G7 Corporation Tax Deal “Loophole” Could See Amazon Let Off The Hook

Tech giant Amazon could avoid taxes due to a 10% taxation threshold.

Long criticised for the small percentages they pay in tax, big companies such as Google, Microsoft, and Apple will be pushed to pay more following a historic move by the G7 group of wealthy nations. The deal states that large multinational enterprises would pay a global minimum corporation tax of 15%. For the largest global companies, such as Amazon, 20% of profits would be reallocated to the countries where the sales originated from. 

In a tweet, US Secretary of the Treasury, Janet Yellen, highlighted the importance of a global minimum tax. She stated that it would “help the global economy thrive, by levelling the playing field for businesses and encouraging countries to compete on positive bases”. 

However, experts have warned that Amazon may escape increased taxation unless a significant loophole in the deal is resolved. The move would exclusively apply to profits that exceed a 10% margin for the largest multinational enterprises. Due to its incredibly low profit margins, Amazon could be ruled out. According to a report by The Guardian, Amazon saw profit margins of just 6.3% in 2020, putting the multinational tech company significantly below the 10% taxation threshold. Despite having a net worth of $314.9 Billion, Amazon’s slight profit margins could potentially save the company from increased taxation costs.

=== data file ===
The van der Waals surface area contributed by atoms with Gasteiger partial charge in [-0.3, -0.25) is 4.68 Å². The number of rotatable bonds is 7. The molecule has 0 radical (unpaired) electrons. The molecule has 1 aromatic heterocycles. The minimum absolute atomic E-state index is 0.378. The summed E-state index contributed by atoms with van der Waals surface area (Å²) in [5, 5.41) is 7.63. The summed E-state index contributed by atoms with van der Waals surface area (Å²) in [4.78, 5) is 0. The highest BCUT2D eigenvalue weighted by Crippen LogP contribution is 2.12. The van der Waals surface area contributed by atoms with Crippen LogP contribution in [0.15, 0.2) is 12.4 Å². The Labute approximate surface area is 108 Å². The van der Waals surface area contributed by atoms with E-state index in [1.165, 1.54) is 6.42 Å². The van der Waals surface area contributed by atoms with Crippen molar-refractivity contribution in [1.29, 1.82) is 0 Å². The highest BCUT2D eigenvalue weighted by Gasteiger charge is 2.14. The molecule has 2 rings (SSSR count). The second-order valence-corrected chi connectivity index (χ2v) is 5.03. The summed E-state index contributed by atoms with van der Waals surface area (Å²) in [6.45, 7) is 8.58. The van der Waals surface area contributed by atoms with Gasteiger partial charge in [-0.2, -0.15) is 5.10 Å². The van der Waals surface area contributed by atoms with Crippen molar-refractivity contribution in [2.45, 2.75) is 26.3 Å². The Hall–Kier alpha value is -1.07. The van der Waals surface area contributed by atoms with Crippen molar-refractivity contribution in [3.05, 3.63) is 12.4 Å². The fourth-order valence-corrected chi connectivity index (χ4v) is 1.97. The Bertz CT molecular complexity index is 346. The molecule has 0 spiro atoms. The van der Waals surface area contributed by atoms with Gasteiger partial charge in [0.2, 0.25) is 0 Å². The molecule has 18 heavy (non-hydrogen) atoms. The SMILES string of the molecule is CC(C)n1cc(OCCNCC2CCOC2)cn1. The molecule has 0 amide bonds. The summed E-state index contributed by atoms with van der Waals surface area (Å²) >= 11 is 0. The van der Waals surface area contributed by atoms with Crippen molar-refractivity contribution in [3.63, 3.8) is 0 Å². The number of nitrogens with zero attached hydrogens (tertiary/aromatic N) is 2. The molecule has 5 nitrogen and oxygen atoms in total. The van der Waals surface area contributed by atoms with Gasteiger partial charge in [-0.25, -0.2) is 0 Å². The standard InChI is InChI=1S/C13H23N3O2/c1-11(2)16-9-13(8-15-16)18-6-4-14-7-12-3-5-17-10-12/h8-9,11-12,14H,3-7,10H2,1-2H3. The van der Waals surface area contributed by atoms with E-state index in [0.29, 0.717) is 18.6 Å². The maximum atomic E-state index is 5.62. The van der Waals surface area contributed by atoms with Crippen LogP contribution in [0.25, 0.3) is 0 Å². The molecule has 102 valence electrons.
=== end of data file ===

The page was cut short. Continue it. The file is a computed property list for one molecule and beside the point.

Experts have recommended broader global negotiations at the G20 summit, which is set to take place in Venice this July. They say that tougher rules need to be put in place to prevent big companies from adjusting their operations to remain below the 10% threshold.

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